And the stories are mostly light and amusing, I would imagine especially so for those in the audiences for which they were written. If in that audience I am sure we would share in the references to mutual acquaintances, the habits of university life and the local settings within Massey College and Toronto. However, many of the stories still hold up for those of us reading them now, separate from all that. The collection is a bit uneven, however; a few are no longer successful, particularly to my mind the offering entitled The Ugly Spectre of Sexism. It was amazingly old-fashioned, sounding more 1920's than 70's. I guess we really do take for granted the attitude shift since the 70's; at least this is a reminder about that kind of thing.

I found that the first three stories were my favourites, lightly ironic about college life and featuring students, researchers and libraries. In the third story, The Great Queen is Amused, the narrator comes across a female researcher (clearly based on someone known to the audience) who has used an old book of Alistair Crowley's to call up the shade of an early Canadian writer in the dusty basement stacks of the college library, in order to clarify some research points with her. It has all gone horribly wrong:

"I suppose you called up a single spirit, and have received a wholesale delivery; Crowley is a most untrustworthy guide."
"But who are they?" said she.
"It is only too clear that they are the ghosts of the Canadian writers whose books are here," said I.
"Then why are they so noisy?" she asked. Every time I think of it, I realize what a wealth of national feeling was compressed into that one enquiry.
"They are clamouring to be reborn,"I explained... "Look, you see those who are floating in that strange, curled-up posture; they have placed themselves in the foetal position, so that, when a child is conceived, they are ready at once to take possession of it in the womb, and come to earth again."
"Whatever for?" said she.
"Perhaps they hope that this time they might be born American authors," said I.

This is an example of the light style he uses, and for the most part it is quite funny. Canadians will find certain jokes still relevant, but you don't have to be Canadian to enjoy this. Some of the stories are still quite entertaining, some are just ok. Still, overall it's a good set of academic-themed, humorous ghost stories, and if you already like Davies you will want to read it.

** An example of Davies existing in another time than we live in now, "Gaudy" derives from the Latin gaudium and Old French gaudie, meaning "merry-making" or "enjoyment". A college gaudy is a dinner; primarily this was an Oxford tradition. Also, when Davies began as first Master of Massey College, it was a male-only college, not admitting women until 1974.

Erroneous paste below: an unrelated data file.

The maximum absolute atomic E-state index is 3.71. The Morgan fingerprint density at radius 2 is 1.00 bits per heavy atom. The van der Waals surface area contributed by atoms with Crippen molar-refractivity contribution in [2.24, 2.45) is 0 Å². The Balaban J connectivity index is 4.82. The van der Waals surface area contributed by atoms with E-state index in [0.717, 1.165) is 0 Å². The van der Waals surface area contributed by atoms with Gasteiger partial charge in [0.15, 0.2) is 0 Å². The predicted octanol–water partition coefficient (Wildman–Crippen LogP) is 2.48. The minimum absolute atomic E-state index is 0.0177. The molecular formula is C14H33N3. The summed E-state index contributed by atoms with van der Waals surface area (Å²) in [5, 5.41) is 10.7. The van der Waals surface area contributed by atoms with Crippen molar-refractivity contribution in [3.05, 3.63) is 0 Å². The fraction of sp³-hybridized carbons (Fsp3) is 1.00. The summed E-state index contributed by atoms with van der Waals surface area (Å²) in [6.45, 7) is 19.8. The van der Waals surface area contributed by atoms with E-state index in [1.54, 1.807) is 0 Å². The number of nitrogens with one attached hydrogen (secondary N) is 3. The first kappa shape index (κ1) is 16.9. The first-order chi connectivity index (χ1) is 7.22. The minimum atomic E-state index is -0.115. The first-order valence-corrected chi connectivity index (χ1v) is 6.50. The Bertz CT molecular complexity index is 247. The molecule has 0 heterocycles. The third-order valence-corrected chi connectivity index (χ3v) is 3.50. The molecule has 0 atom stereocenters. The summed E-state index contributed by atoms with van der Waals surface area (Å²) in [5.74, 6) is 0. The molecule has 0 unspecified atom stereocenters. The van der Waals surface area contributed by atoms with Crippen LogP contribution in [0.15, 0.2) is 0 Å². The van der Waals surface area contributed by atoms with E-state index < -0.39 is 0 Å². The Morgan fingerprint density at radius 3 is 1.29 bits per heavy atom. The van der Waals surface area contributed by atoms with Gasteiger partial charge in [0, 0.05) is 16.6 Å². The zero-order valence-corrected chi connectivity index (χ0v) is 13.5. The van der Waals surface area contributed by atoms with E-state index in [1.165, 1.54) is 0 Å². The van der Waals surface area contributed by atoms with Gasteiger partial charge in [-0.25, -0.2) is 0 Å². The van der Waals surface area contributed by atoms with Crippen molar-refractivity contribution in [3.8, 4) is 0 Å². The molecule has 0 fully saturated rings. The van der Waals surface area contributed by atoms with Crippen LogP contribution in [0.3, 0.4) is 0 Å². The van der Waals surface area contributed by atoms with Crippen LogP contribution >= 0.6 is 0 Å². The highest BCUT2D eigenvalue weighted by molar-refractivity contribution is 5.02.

(also reviewed by Nicola and by Raidergirl)

Wednesday, October 15, 2008

Tea and RIP: a giveaway

Well, the day hasn't turned out too badly after all despite my electoral chagrin. Thanks to everybody for all the birthday greetings! I also received a new book in the mail today from Random House, one I have been anticipating greatly -- The Gift of Wings, Mary Rubio's new bio of L.M. Montgomery!! Yay! I can't think of anything that could be more suitable for me today. Along with a day off work and some really really sinful brownie cheesecake, it's been a pretty decent day. But with all the new books coming into the house today, I thought I had better clear out a few others. And what better way to celebrate a birthday than by giving something away?

The last two books I reviewed have melded to form a new idea; a giveaway featuring RIP-ish tales and some very suitable tea! The tea is a new offering from my favourite local teashop, Distinctly Tea; despite sounding like a bit of a gimmick, the garlic vanilla tea is actually very tasty, a nice savoury tea to drink alongside a meal. It's been donated by Distinctly Tea for the purposes of this giveaway, and I've added a book about, of course, vampires -- Vamped by David Sosnowski.




So, to be entered into the draw, simply leave a comment on this post. I'll draw a name in a week, so you can enter until midnight (Eastern Time) of next Wednesday, Oct. 22.
Oh yes, and it is open to anyone, anywhere.
**oh, and you must pop over to Dewey's Hidden Side of a Leaf for a huge spooky Hachette draw!

Election returns and an endless Challenge

Warning: I don't follow politics much and don't like arguing about them, but this is a post with political content. Sorry.